‘He’s not a natural keeper,’: Ravi Shastri mentions area where Rishabh Pant needs to work ‘really hard’
Ravi Shastri on Rishabh Pant: India head coach Ravi Shastri hinted that the 21-year-old’s position in the Indian side depends on his primary skill – wicket-keeping.Updated: Jan 25, 2020, 16:12 IST
Mentioning that Rishabh Pant is an exceptional talent, India head coach Ravi Shastri said that the young left-hander needs to work hard on his wicket-keeping skills to do justice to his potential. Shastri’s comments come at a time when Pant lost his position in the Indian side to KL Rahul, who has been given the dual role of a ‘keeper-batsman in New Zealand after a successful Australia series.
“He (Rishabh Pant) has to work really hard on his wicket-keeping. He is not a natural ‘keeper but he’s got all that talent which go to waste if he doesn’t work on his keeping. I think he has realised that and if you see him now, he is working extremely hard on his ‘keeping as well,” Ravi Shastri told The Hindu, hinting that the 21-year-old’s position in the Indian side depends on his primary skill – wicket-keeping.
Pant , who was India’s first-choice wicket-keeper even till the first week of January, lost his place in the side after a Pat Cummins bouncer hit him on the helmet in the first ODI against Australia in Mumbai. Rahul kept in that game he continued to do so despite Pant regaining full fitness by the third ODI.
Rahul’s glovework impressed the Indian team management so much that Indian captain Virat Kohli confirmed him for the New Zealand tour and Rahul proved the captain right by scoring a 27-ball 56 in the first T20I against New Zealand at Auckland. Rahul also did a satisfactory job behind the stumps.
Pant, on the other hand, has not been in the best of forms both the bat in hand and also behind the stumps. In 13 T20Is since the ODI World Cup 2019, Pant has scored only 177 runs at an average of 22.12.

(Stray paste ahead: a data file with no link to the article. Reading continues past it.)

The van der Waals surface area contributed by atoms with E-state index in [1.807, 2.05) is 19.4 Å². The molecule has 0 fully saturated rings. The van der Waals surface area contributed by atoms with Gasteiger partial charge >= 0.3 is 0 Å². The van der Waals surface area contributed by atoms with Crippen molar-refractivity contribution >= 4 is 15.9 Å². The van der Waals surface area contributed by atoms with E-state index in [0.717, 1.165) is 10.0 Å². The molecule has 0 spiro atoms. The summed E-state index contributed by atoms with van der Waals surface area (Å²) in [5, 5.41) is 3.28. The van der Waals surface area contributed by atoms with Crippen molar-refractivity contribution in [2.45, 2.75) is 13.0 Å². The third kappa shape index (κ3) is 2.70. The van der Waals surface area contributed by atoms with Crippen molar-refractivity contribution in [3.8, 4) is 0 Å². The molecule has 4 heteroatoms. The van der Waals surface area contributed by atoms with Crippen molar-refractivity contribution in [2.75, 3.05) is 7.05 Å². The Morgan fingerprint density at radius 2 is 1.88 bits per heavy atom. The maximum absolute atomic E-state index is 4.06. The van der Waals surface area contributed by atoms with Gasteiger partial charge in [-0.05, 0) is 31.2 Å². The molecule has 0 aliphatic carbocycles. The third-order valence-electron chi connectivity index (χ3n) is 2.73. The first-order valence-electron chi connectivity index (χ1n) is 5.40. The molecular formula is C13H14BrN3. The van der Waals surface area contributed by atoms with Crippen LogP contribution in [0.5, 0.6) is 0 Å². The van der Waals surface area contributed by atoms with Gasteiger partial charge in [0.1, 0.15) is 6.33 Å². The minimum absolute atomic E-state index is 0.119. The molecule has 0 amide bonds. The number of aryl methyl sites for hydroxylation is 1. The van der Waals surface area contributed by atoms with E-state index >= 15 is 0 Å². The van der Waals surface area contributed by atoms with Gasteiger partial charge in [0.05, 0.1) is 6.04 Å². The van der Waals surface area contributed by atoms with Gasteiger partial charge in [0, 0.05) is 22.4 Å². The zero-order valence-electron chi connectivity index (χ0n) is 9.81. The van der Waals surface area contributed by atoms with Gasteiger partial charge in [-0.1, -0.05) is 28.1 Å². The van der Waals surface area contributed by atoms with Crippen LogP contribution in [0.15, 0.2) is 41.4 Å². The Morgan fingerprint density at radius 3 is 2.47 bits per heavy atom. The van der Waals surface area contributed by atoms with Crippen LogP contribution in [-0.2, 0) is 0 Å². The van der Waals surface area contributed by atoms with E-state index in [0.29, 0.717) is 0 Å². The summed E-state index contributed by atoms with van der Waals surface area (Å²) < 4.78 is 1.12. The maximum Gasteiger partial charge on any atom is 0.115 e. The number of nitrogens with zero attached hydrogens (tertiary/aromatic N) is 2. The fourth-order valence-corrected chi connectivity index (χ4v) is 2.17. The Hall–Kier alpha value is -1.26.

Shastri, however, said he would not like Pant to change his batting style.
I would not like to change his game for anything. We tell him to try and understand his game, be selective in shot-making, see what the team demands are, assess the state of the game, figure out a way of how he can play — by still being aggressive but by taking calculated risks,” Shastri added.
Shastri also cited the example of a Test match in Sydney to explain Pant’s batting. “Like for example, in Sydney, I think we were five down at stumps (303/4) and he was yet to bat. I put my arm on his shoulder, I said think hundred today. I said because the way I saw the Aussies bowl. He was 30 batting without anything happening. (Nathan) Lyon bowls with five guys behind and all you have to do is knock him around for singles. The others just see it through initially and he was 25-30 on the board without taking anything. Then don’t give it away and be smart. If he’s got six fielders back, milk him. Go after the fast bowlers. You can score more of the fast bowlers as you’re a naturally an attacking player. He went, kept the tempo, did not take a chance against Lyon that day and ended up 159 not out. It just goes to show it’s there. He has a reputation of being a devastating player, big hitter. That is what he has to get used to. Every time he comes to bat, the crowd expects sixes off everything. This is where he has to manage his game properly,” Shastri said.